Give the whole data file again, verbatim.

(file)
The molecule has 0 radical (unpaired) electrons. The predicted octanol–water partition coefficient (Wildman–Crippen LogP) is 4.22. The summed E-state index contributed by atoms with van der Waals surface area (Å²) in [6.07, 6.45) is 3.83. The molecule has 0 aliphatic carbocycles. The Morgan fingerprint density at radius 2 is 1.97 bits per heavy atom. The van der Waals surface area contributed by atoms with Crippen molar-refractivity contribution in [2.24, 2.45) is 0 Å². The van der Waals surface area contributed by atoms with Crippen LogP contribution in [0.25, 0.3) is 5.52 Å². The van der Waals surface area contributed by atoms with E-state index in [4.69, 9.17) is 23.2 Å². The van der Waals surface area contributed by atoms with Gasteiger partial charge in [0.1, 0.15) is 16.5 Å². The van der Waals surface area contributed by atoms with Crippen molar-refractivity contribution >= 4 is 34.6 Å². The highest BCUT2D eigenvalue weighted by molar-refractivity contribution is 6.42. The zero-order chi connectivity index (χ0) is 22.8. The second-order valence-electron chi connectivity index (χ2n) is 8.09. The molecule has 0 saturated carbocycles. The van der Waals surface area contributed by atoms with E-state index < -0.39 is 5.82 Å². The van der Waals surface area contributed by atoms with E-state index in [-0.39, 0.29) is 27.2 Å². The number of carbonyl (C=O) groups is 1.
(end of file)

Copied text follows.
The molecule has 0 radical (unpaired) electrons. The predicted octanol–water partition coefficient (Wildman–Crippen LogP) is 4.22. The summed E-state index contributed by atoms with van der Waals surface area (Å²) in [6.07, 6.45) is 3.83. The molecule has 0 aliphatic carbocycles. The Morgan fingerprint density at radius 2 is 1.97 bits per heavy atom. The van der Waals surface area contributed by atoms with Crippen molar-refractivity contribution in [2.24, 2.45) is 0 Å². The van der Waals surface area contributed by atoms with Crippen LogP contribution in [0.25, 0.3) is 5.52 Å². The van der Waals surface area contributed by atoms with E-state index in [4.69, 9.17) is 23.2 Å². The van der Waals surface area contributed by atoms with Gasteiger partial charge in [0.1, 0.15) is 16.5 Å². The van der Waals surface area contributed by atoms with Crippen molar-refractivity contribution >= 4 is 34.6 Å². The highest BCUT2D eigenvalue weighted by molar-refractivity contribution is 6.42. The zero-order chi connectivity index (χ0) is 22.8. The second-order valence-electron chi connectivity index (χ2n) is 8.09. The molecule has 0 saturated carbocycles. The van der Waals surface area contributed by atoms with E-state index < -0.39 is 5.82 Å². The van der Waals surface area contributed by atoms with E-state index in [-0.39, 0.29) is 27.2 Å². The number of carbonyl (C=O) groups is 1.